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Exhibitions

Coming of Age in Ancient Greece: Images of Childhood from the Classical Past

Hood Quarterly, autumn 2003
Derrick R. Cartwright, Director

We know a great deal about the lives of men in ancient Greece, and something about the secluded existence of women. Information about children's lives, though, is largely missing. What scholars do know has been pieced together from surviving written texts—chance literary references, writings by ancient philosophers on education and upbringing, and fragmentary inscriptions on monuments and gravestones. 

On Exhibit: Loans from the St. Johnsbury Athenaeum

Hood Quarterly, summer 2003
Mark Mitchell, Luce Curatorial Assistant for American Art

Fresh Perspectives: A Space for Dialogue Round Table

Hood Quarterly, summer 2003

A Space for Dialogue 2003

Hood Quarterly, spring 2003

They Still Draw Pictures: Children’s Art in Wartime, A Review

Hood Quarterly, spring 2003
Paula A. Bigboy '03, Curatorial Intern

They Still Draw Pictures is a stunning exhibition of children’s drawings completed during various twentieth-century wartimes from the Spanish Civil War to contemporary Kosovo. The exhibition has been arranged in a chronological discourse that wrenches the heart with innocent yet observant detail and raw emotion in sections entitled “Before: Memories of Loss,” “War,” “Displacement,” “Camps,” and “Peace.”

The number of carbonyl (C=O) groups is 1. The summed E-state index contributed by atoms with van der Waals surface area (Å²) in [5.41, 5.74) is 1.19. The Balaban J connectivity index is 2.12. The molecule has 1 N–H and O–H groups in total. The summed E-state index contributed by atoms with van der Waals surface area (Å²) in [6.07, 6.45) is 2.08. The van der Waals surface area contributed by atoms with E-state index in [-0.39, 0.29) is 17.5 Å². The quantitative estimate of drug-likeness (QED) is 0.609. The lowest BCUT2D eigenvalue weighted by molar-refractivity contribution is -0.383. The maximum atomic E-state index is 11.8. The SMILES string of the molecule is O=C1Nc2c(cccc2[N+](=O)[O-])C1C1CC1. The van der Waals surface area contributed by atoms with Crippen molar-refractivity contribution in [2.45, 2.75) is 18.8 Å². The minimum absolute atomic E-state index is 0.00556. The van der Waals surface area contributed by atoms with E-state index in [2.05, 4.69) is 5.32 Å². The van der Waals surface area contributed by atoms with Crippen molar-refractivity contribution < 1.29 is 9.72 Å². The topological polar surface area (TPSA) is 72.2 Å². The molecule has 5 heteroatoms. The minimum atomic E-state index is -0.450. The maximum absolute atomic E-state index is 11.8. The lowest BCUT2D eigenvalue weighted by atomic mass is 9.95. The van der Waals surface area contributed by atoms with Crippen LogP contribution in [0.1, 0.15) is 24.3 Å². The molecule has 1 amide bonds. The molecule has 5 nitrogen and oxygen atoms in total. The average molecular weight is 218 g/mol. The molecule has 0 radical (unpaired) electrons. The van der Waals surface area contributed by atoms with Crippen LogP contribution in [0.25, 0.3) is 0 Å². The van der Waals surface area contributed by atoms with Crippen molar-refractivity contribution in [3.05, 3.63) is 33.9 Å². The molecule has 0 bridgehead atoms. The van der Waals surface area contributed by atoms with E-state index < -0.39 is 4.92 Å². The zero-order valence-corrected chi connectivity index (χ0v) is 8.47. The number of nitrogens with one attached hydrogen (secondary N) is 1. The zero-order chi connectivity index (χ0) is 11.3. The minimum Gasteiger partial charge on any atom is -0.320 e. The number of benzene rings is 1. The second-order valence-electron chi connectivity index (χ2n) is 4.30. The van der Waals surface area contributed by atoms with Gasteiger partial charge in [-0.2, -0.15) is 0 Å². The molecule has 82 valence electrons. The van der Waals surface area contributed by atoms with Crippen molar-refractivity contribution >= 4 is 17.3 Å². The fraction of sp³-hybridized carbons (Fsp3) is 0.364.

Art and Society: Inside the Floating World

Hood Quarterly, spring 2003
Allen Hockley, Associate Professor of Art History, Dartmouth College, and curator of the exhibition

The ukiyo or floating world refers to the entertainment districts of Edo (now Tokyo) and the lifestyles and sensibilities they engendered. Taking glamorous courtesans and famous actors as their primary subjects, Japanese print artists of the eighteenth century developed a popular visual culture that explored the floating world’s intricate nuances in a medium that was highly sophisticated but relatively inexpensive.

A Space for Dialogue: Fresh Perspectives on the Permanent Collection from Dartmouth’s Students

Hood Quarterly, winter 2003

The Hood is proud to continue its pathbreaking curatorial program A Space for Dialogue. Thanks to generous, ongoing support from the Class of 1948, museum interns have the opportunity to organize a series of micro-exhibitions of their own conceptions and convictions, exposing many interesting and little-known pieces from the permanent collection to the light of day.

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